Wrap tax issues

From: Glenn Mott


I am interested to hear from an accountant's point of view, the tax implications for wrapping a property and different scenarios that may occur.

Correct me if I am wrong, if someone was to sell their property via vendor finance with a contract of sale (keeping the property in their name), the payments received would be a combination of:

a. return of capital
b. capital gain
c. income (interest)

This then allows for the payments to be treated differently for tax purposes, reducing the tax liability below what would be payable for income only.

However, say the contract of sale states that if the purchaser walks away from the deal prior to 5 years from inception without refinancing, the title stays with the vendor, the buyer's caveat is void and no monies are payable.

Does the vendor then become liable for income tax on the amounts claimed as return of capital or capital gain minus the amount of tax already paid on the capital gain portion?

Glenn
 
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Reply: 1
From: Dale Gatherum-Goss


Hi Glenn!

This is an interesting question and one that I'm aware would be best answered by Steve McKnight as he is both an accountant and a wrapper. It's a pity he does not grace our forum very often, nor share his knowledge . . . especially with questions like this one.

As I understand it, a lot will depend upon the actual structure that you establish, and, the wording of your wrap contract.

However, there should be no capital gain involved because the purpose of the business is to sell property (which, in this instance is trading stock) via vendor finance as opposed to the sale of an asset. Therefore, all receipts are income - whether as sales or interest.

If the wrappee walks away from a deal, the house is put back into trading stock and resold. Thus, we will end up with more cash and more profit.


Does this help? I'm happy to be corrected, if someone has a different understanding.

Dale
 
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Reply: 1.1
From: Paul Zagoridis


Hi Dale

That is broadly how I account for my wraps. Plus it is not a sale until the final instalment is made.

And you are right, the detail is commercial in confidence to most wrappers. As is the nuts and bolts of the precise business procedures.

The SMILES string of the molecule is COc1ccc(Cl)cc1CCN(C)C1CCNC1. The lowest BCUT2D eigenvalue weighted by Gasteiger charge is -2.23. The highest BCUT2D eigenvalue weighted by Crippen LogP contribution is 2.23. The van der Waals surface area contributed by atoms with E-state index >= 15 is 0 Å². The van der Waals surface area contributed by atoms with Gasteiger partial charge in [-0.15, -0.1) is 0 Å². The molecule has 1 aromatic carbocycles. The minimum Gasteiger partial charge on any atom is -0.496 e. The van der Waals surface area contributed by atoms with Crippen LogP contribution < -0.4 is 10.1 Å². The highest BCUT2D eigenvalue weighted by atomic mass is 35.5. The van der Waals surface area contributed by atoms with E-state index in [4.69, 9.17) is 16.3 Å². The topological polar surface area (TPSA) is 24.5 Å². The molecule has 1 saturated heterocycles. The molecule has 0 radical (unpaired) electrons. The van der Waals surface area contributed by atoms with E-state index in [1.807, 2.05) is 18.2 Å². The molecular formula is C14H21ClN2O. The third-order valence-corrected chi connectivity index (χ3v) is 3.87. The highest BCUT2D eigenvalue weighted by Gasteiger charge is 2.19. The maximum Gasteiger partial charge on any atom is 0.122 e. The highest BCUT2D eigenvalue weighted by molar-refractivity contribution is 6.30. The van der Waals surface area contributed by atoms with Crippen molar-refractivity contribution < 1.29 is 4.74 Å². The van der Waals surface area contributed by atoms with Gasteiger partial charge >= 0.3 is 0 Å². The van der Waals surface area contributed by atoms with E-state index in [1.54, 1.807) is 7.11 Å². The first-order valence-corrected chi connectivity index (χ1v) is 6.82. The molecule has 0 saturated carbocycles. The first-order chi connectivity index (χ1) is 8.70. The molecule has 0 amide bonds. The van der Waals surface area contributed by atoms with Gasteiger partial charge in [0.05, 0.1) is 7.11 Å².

You can learn a lot about the hamburger business from watching a McDonalds, but you wont get their procedures manual for the price of a Big Mac.

Another possibility... Some people want to research all the details of wrapping. Often they research so much they never do a wrap. I'm not suggesting Glenn is one of these. But as a result many wrappers won't answer "advanced" questions until there is evidence that the question results from some experience.

Paul Zag
Dreamspinner
The Oz Film Biz site is archived at...
http://wealthesteem.dyndns.org/
 
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Reply: 3
From: Always Learning


<p>
Just a quick question about wraps.
<p>
How does the typical "bank" feel about holding title and hence lending money on a property tied up in a complex wrap legal structure?
<p>


<table border="0" cellpadding="0" cellspacing="0" >
<tr>
<td rowspan="4">

</td>
<td colspan="2" align="center">
<p align="left"> Investment Laws</td>
</tr>
<tr>
<td align="right" >1st Law:</td>
<td>"What ever you don't invest you forfeit."</td>
</tr>
<tr>
<td align="right">2nd Law:</td>
<td>"What ever you reap is what you've sown"</td>
</tr>
<tr>
<td> </td>
<td><p align="right">Jim Rohn;</td>
</tr>
</table>
 
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Reply: 3.2
From: J Parker


This issue of financing wraps is where there is a lot of conflicting advice. I am told that basically Mortgage Insurers will not finance a wrap if it is disclosed. What is everyone's experience with this issue?

Cheers,

Steve
 
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Reply: 3.2.1
From: Michael G


Hi,

I've done it, but its not easy. Use a broker, fully disclose to them, then let them handle it.

But always disclose to someone.

Michael G
 
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